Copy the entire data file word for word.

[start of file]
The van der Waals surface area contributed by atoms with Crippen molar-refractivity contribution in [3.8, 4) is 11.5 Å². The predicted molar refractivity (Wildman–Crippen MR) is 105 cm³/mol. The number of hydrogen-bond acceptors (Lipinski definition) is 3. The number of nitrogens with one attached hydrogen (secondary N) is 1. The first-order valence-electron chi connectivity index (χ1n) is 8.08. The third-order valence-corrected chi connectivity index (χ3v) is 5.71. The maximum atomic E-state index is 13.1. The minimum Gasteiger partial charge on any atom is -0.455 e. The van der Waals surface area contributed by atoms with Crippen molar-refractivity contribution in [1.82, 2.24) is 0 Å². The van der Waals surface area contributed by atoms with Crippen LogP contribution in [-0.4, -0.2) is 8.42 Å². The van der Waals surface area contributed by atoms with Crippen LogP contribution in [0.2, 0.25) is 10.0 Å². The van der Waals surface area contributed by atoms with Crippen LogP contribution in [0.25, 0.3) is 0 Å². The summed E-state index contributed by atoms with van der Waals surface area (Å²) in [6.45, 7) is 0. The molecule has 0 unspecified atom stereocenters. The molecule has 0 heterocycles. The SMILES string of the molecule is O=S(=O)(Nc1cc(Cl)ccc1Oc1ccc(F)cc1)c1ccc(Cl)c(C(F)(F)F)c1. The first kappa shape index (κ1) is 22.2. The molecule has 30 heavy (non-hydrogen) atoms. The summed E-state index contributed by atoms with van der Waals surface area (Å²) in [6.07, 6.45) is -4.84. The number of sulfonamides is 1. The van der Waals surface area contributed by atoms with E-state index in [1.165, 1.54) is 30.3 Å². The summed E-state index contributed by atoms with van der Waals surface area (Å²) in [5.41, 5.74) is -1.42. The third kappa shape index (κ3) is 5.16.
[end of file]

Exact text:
The van der Waals surface area contributed by atoms with Crippen molar-refractivity contribution in [3.8, 4) is 11.5 Å². The predicted molar refractivity (Wildman–Crippen MR) is 105 cm³/mol. The number of hydrogen-bond acceptors (Lipinski definition) is 3. The number of nitrogens with one attached hydrogen (secondary N) is 1. The first-order valence-electron chi connectivity index (χ1n) is 8.08. The third-order valence-corrected chi connectivity index (χ3v) is 5.71. The maximum atomic E-state index is 13.1. The minimum Gasteiger partial charge on any atom is -0.455 e. The van der Waals surface area contributed by atoms with Crippen molar-refractivity contribution in [1.82, 2.24) is 0 Å². The van der Waals surface area contributed by atoms with Crippen LogP contribution in [-0.4, -0.2) is 8.42 Å². The van der Waals surface area contributed by atoms with Crippen LogP contribution in [0.2, 0.25) is 10.0 Å². The van der Waals surface area contributed by atoms with Crippen LogP contribution in [0.25, 0.3) is 0 Å². The summed E-state index contributed by atoms with van der Waals surface area (Å²) in [6.45, 7) is 0. The molecule has 0 unspecified atom stereocenters. The molecule has 0 heterocycles. The SMILES string of the molecule is O=S(=O)(Nc1cc(Cl)ccc1Oc1ccc(F)cc1)c1ccc(Cl)c(C(F)(F)F)c1. The first kappa shape index (κ1) is 22.2. The molecule has 30 heavy (non-hydrogen) atoms. The summed E-state index contributed by atoms with van der Waals surface area (Å²) in [6.07, 6.45) is -4.84. The number of sulfonamides is 1. The van der Waals surface area contributed by atoms with E-state index in [1.165, 1.54) is 30.3 Å². The summed E-state index contributed by atoms with van der Waals surface area (Å²) in [5.41, 5.74) is -1.42. The third kappa shape index (κ3) is 5.16.